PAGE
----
Jan 01 2019

‘In Dreams…’

Published by at 1:18 pm under News

‘Wouldn’t it be gas all the same if you opened your Hall Door and found yourself looking out at a scene like this one in the above photograph? This one was taken on Dingle Road and they’re all wearing their Sunday Best. Most people were very proud of their little two up two down house that they had where they openly displayed their best Net Curtains and kept their hedges all trimmed and proper. Some of them had a two bedroom “Parlour House” with a toilet upstairs while others had three bedrooms with the toilet downstairs. Do you ever remember some of the mother’s sweeping down the passage inside the gate and then sweeping the footpath outside, some of them even swept the roadway outside their house. And we had neighbours who’d be up at the crack of dawn cleaning the brasses on their Hall Door, dressed in their overcoats and head scarfs. The railings were usually painted silver or black or maybe you had a house with a wall instead of a railings, they were considered the “Posh Houses”. And do you remember the Buntings going from the top bedroom window all the way down to the railings for Corpus Christi or for the May Procession? Some families had a little Altar on the shelter over their front door where Jesus or Holy Mary could see the procession. These were great occasions for bringing the whole community together with neighbours helping neighbours to have their place looking the best in case the parade passed down by  their house. Now I know that a lot of unsavoury stuff went on behind some closed doors and oftimes spilled out into the front garden but in general, most families behaved themselves. There was hardly a road in Cabra West that I’d walk down and wouldn’t know someone or other, maybe a boy or two from school or someone that played the guitar or maybe a Young One that knew one of my sisters, “Young Fella, here’s Young Ones”, and you dodging the Young Ones with their skipping ropes and piggy beds. And do you remember the Young One with the patch on her glasses because she had a weak eye or the Young Fella with the metal things on his legs because he had Polio? And the other thing you had to be careful of was the gang of Young Fellas running down the road with their Hoops and the clink clank noise from them as they rolled along the footpath at 100 miles an hour. And mind you don’t get a kick in the head from them Young Ones with their swings on the Lamp Post. Each road was almost like a small village where everyone knew everyone and each others business as well. If you wanted to play on another road besides you own you had to be invited by someone living there or have a relation down that way. I remember an Oul Fella who used to come around on his bicycle with a grinding stone attached to it for sharpening knives and the scissors and that. And of course there were the women who sold the fresh fish of a Friday with a bread board on top of a basket with wheels, Herrings and Mackerel and she scraping the scales off a the fish for the Ma’. There’s no end to the memories that a photograph like this one brings to mind, for me they were great times…’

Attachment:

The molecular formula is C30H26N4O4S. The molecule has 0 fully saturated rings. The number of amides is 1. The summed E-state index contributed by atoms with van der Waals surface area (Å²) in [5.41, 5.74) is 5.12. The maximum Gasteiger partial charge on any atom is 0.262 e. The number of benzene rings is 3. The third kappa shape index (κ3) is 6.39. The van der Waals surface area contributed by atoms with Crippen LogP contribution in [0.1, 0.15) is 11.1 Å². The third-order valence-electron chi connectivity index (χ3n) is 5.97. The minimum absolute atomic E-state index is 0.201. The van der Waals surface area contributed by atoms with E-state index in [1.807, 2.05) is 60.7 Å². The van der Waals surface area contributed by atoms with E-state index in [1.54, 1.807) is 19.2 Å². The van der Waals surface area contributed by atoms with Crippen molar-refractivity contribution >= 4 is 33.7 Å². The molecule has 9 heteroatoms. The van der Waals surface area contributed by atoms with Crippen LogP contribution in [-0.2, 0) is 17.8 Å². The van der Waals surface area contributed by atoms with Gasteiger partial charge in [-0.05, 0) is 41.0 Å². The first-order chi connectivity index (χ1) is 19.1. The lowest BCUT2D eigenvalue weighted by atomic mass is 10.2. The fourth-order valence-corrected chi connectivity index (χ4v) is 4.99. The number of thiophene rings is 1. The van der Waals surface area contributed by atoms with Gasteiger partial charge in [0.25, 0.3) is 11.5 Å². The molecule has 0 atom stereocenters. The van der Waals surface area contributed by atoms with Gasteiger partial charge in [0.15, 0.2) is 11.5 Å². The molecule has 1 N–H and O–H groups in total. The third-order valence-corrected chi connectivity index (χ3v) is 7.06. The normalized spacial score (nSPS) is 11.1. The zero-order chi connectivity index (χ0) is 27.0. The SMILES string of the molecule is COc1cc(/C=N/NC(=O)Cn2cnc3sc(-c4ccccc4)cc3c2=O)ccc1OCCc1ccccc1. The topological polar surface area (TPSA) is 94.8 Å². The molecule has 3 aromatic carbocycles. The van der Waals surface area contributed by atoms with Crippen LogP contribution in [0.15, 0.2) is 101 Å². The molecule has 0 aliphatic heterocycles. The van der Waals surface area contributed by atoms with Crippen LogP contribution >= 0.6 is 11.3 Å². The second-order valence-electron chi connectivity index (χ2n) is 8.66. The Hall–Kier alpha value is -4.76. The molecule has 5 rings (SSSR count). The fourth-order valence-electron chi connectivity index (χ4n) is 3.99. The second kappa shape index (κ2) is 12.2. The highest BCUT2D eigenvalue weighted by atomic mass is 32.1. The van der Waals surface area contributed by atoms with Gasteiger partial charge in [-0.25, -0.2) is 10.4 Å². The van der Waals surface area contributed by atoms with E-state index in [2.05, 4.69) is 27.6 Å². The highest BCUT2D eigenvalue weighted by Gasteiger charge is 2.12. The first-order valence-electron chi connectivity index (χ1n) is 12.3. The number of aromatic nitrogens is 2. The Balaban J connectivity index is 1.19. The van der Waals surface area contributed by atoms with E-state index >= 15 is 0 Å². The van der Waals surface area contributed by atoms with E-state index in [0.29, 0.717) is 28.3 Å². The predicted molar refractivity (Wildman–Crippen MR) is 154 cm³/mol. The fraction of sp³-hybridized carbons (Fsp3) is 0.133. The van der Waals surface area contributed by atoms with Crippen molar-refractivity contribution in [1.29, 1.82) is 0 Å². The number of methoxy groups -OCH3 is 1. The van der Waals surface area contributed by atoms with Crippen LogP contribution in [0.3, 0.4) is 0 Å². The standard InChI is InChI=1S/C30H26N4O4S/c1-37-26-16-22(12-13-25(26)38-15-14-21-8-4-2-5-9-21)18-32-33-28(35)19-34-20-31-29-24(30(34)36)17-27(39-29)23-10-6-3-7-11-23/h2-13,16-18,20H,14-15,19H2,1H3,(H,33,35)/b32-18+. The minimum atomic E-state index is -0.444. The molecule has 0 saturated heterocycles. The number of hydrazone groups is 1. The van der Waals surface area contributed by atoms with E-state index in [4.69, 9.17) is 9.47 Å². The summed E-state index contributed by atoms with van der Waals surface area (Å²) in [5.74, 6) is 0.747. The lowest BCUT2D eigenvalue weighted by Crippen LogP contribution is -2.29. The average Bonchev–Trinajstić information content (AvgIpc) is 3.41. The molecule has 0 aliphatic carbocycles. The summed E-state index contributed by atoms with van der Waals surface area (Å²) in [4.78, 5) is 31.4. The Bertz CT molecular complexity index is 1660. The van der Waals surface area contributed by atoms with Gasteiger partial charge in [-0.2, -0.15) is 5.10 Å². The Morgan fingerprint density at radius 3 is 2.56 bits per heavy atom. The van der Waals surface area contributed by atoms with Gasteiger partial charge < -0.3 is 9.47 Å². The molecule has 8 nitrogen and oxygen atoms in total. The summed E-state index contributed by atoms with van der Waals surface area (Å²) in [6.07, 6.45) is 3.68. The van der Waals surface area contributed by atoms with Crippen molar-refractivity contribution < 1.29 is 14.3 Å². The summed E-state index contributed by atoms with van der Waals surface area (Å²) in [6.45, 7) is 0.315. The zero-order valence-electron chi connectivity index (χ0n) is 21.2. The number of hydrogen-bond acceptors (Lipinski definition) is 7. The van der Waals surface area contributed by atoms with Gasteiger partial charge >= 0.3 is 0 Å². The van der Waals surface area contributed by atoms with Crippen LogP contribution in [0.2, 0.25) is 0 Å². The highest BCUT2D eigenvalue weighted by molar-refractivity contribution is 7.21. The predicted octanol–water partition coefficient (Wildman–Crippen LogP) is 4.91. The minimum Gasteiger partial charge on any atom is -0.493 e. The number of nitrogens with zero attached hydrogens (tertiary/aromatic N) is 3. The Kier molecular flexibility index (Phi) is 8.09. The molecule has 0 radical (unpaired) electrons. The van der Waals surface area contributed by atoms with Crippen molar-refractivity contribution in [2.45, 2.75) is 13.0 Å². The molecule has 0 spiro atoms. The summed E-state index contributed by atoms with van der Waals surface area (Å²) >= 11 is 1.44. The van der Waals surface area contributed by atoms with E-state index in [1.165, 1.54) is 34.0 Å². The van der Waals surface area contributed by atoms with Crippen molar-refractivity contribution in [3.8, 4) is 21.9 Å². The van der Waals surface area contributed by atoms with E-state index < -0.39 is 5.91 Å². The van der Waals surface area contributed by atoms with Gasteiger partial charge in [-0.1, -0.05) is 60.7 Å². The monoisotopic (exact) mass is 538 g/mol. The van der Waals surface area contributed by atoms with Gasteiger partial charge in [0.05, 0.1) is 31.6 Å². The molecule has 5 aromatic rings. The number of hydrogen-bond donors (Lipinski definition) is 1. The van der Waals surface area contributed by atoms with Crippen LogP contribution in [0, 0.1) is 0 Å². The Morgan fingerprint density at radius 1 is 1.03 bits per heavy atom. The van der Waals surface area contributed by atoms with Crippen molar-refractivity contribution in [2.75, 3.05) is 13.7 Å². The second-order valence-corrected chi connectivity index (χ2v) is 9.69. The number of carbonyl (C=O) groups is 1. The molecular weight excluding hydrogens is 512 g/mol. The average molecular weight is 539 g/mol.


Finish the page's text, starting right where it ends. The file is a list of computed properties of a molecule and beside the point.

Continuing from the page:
No responses yet

Comments are closed.